God Amid the Din – New Transitions

A few weeks ago, a phrase in a hymn caught my attention: “God of silence.” For a moment, the image of a Quaker meeting registered in my mind, but I couldn’t hold on to it for long.  I am a Maryknoll Sister living in mission in Cambodia, and in my experience, God is LOUD.

The capital city, Phnom Penh, does not rest.  Because whatever traffic laws exist are unenforceable, horns blare all day.  The country is building up and the construction sounds that emanate from the buildings on three sides of me for twelve hours every day mean that in the three months I’ve been here I’ve only heard one third of any conversation I’ve ever had.  Nightclubs blare music throughout the early morning hours, and because all my windows are open, I’ve let Billy Ray Cyrus’s “Achy-Breaky Heart” serve as my nightly lullaby. And then there is the din of voices, in the market, on the street, calling out to me, “Tuk-tuk, lady?”

I remember my novitiate, sitting alone in the chapel, trying to quiet myself, to connect with God.  But as it turns out, our communion really takes place amid the noise.  For while I love the God I hear in the chirping of the birds or the rustling of the leaves or the babbling of a brook, it is in the cacophony of human life that his calls get through to me, that I actually hear his voice.  It is in the coughing of my neighbor in the night, the crying of the infant whose family is squatting in the building next door, the sputtering of the truck that drops off workers in the morning, and the peddlers selling their wares in the street.  “Here I am,” he calls, “Listen!”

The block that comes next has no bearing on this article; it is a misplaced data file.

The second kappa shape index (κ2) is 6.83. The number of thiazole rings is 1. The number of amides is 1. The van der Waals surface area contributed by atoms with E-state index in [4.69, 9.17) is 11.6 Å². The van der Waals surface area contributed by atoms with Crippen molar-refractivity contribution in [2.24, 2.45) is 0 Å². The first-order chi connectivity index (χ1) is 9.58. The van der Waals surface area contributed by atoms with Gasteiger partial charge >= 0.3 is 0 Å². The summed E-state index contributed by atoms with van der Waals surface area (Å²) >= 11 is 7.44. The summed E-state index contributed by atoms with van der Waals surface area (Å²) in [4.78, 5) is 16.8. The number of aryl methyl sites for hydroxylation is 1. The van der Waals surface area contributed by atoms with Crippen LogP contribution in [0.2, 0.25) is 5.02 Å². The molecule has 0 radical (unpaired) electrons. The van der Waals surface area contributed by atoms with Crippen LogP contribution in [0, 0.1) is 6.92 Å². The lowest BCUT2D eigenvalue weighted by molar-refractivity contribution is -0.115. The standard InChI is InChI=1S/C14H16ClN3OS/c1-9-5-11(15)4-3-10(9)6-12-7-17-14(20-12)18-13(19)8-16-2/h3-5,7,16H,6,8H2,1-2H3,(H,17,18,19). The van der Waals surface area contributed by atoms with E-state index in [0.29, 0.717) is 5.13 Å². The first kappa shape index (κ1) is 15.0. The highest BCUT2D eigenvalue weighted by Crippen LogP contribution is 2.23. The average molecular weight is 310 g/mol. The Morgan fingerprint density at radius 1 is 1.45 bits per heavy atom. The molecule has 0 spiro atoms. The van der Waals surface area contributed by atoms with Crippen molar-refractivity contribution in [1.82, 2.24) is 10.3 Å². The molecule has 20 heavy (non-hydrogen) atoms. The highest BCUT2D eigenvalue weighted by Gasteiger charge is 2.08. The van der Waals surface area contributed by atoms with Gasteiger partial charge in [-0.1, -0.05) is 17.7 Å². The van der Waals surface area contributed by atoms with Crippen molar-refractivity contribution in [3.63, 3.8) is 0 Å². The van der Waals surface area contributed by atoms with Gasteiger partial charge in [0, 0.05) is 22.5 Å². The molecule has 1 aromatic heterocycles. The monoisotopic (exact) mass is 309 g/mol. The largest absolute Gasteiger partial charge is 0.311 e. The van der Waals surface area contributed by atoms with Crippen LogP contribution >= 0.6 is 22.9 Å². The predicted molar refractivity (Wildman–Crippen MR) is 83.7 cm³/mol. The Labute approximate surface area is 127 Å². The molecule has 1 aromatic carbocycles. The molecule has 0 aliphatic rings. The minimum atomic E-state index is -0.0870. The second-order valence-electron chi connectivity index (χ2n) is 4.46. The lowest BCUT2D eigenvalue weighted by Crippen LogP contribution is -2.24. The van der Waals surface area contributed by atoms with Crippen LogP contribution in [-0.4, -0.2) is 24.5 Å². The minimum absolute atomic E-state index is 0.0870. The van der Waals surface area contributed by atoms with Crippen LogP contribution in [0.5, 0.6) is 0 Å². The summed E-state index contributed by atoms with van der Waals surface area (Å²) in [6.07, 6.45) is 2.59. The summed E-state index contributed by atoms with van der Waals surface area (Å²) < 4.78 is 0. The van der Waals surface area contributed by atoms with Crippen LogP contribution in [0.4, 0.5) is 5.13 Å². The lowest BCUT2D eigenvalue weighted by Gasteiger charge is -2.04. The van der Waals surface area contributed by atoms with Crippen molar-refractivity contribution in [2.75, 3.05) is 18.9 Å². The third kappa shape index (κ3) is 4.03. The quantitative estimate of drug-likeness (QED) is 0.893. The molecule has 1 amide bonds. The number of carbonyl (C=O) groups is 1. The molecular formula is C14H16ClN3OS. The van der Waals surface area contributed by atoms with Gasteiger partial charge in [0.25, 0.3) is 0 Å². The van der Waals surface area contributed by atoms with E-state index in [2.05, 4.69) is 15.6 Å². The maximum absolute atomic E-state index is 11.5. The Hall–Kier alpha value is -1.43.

And that is why, after yet another transition to yet another local community and yet another new ministry, set in a place and space so literally foreign to me, where the threat of loneliness is all-pervasive, I can still feel the joy that propelled me here in the first place.  I came here for God, to love and to serve him by serving his people.  He has not left me here alone; I need only listen.

And so each night, as I conclude my prayers of gratitude for his bringing me here, I also implore of him to please be quiet for just a few hours, while I sleep.